Russian and Belarusian athletes are out of the picture. World Athletics, the sport's governing body, has been harder on Russia than most in the years since the country's doping scandal was uncovered. The Russian Federation has been banned since 2015, with athletes requiring individual vetting in order to compete — a harsher crackdown than the Olympics, which essentially allowed the Russian name and colours to remain, while taking a more innocent-until-proven-guilty approach with specific athletes. In light of Russia's invasion of Ukraine last month, all Russians and Belarusians were excluded from indoor worlds. World Athletics head Sebastian Coe called earlier this week for all sports federations to remain firm in similar bans. Read more about Coe's stance on Russia here.
For more on the world indoor championships, watch this video preview from CBC Sports' Jacqueline Doorey and Morgan Campbell.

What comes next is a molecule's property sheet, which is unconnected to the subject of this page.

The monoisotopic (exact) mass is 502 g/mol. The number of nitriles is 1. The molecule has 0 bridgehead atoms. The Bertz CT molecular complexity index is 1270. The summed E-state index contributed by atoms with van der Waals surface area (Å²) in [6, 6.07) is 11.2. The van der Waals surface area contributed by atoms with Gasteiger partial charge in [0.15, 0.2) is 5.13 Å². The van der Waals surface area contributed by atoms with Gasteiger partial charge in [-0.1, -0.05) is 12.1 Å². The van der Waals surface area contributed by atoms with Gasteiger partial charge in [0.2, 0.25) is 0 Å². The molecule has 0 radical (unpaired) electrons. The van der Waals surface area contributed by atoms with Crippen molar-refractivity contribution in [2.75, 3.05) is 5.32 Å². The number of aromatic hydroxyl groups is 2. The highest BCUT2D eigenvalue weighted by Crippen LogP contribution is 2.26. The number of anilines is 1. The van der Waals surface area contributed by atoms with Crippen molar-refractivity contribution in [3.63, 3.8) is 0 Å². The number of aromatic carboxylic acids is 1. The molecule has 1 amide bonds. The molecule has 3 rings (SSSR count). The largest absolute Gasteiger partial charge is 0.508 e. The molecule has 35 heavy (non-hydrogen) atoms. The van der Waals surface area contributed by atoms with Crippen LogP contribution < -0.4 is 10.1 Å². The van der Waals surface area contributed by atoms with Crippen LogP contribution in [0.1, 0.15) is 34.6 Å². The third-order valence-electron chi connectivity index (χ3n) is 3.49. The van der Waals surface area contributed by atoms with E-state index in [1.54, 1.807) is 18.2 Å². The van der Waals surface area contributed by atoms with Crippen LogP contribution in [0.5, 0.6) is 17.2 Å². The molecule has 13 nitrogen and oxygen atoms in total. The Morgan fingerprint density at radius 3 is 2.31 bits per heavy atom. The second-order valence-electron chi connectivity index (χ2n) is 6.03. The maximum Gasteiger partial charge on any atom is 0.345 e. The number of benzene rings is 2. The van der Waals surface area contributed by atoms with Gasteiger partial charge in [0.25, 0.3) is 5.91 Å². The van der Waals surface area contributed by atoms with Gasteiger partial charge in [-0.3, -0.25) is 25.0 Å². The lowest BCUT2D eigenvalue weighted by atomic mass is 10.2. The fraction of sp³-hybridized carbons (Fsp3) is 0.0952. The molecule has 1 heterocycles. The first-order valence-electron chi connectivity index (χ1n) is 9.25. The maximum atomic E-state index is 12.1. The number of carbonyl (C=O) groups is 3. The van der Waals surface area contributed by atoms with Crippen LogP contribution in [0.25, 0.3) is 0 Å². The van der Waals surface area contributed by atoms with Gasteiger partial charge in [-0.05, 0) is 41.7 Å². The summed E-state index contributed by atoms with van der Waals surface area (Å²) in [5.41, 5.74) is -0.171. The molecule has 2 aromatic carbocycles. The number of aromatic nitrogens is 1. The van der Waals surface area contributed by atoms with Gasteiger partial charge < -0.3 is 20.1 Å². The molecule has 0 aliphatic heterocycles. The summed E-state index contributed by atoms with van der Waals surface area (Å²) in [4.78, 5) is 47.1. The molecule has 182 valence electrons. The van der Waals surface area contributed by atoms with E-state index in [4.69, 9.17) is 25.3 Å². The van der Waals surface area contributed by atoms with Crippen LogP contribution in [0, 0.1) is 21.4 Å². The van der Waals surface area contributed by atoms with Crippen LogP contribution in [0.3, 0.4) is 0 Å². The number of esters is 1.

The Olympics don't always reward the best athlete in each sport. The allure of the Games — competitors thrust onto the biggest stage once every four years — is what provides much of the excitement. But for the athletes themselves, it's ultimately one (particularly elevated) event in a long season, and anything can happen. American ski star Mikaela Shiffrin's massive spotlight in Beijing only grew when she openly struggled with the enormous pressure. Uncharacteristically, she failed to finish two of her six races while missing the podium in all of them. Today, she rebounded to clinch her fourth overall World Cup title, showing the Olympics for the outlier they can be. Another prohibitive gold-medal favourite, Canada's Mikaël Kingsbury, settled for silver in China. But the Quebec native is still a good bet to clinch the 10th and 11th Crystal Globes of his career in moguls and dual moguls at the World Cup Finals this weekend in France. Read more about Kingsbury's outlook here, and watch the moguls competition on Friday at 1 p.m. ET here.